USPS, the country’s largest federal fleet, had been pushing for greater electrification in recent months under its “Next Generation Delivery Vehicle” program, which initially included an order for only 5,000 EVs. The Postal Service said in March that it has struggled to electrify its fleet due to a lack of funding and infrastructure, and that it would order more EVs should additional funding become available.
USPS initially ordered 50,000 vehicles from EV manufacturer Oshkosh Defense in March, of which 10,019 would have been electric, for $2.98 billion. It now says that at least 50% of the vans from Oshkosh will be EVs. The agency has identified “10,019 specific delivery routes that present the best initial application for electric vehicles,” according to the most recent announcement.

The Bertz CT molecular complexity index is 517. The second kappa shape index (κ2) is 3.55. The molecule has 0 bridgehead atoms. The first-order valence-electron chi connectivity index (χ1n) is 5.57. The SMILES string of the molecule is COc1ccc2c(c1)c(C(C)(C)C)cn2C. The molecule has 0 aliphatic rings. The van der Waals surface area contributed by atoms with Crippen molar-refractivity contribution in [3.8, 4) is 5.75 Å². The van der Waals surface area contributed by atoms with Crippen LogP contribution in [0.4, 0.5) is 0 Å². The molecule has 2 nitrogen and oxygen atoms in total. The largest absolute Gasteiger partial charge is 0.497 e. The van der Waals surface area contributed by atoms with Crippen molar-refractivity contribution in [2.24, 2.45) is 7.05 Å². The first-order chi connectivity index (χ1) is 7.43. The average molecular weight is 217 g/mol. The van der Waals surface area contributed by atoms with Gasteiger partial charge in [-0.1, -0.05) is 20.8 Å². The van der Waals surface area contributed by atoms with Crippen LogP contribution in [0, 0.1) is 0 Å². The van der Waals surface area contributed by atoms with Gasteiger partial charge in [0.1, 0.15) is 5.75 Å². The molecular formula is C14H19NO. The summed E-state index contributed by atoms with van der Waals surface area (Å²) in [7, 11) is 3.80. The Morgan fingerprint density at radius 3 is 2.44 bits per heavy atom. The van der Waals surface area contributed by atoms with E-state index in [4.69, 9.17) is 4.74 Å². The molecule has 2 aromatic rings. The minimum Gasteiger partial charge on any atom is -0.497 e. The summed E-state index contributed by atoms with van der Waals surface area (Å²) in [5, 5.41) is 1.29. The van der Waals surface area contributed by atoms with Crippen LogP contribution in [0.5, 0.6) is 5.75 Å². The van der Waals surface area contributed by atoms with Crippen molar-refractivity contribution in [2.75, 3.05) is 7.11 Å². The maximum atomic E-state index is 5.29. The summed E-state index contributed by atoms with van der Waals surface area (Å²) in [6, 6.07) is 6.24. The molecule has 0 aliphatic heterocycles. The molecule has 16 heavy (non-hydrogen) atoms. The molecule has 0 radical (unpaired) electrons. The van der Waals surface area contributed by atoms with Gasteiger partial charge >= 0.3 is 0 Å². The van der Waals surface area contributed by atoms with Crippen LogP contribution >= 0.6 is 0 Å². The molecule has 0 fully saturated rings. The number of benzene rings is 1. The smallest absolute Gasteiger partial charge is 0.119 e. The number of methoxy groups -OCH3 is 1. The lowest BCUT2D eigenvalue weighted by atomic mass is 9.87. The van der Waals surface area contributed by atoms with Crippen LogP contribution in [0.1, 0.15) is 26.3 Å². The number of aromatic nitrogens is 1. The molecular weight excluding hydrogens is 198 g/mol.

The expanded electrification push, however, did not all originate with the Postal Service. The agency originally intended to replace 90% of its 212,000 vehicle fleet with fossil fuel-powered models, before 16 states filed suit against USPS in April, claiming the initial plan violated the National Environmental Policy Act and should be dropped.
“The Postal Service has a historic opportunity to invest in our planet and in our future. Instead, it is doubling down on outdated technologies that are bad for our environment and bad for our communities,” California Attorney General Rob Bonta said in an April statement.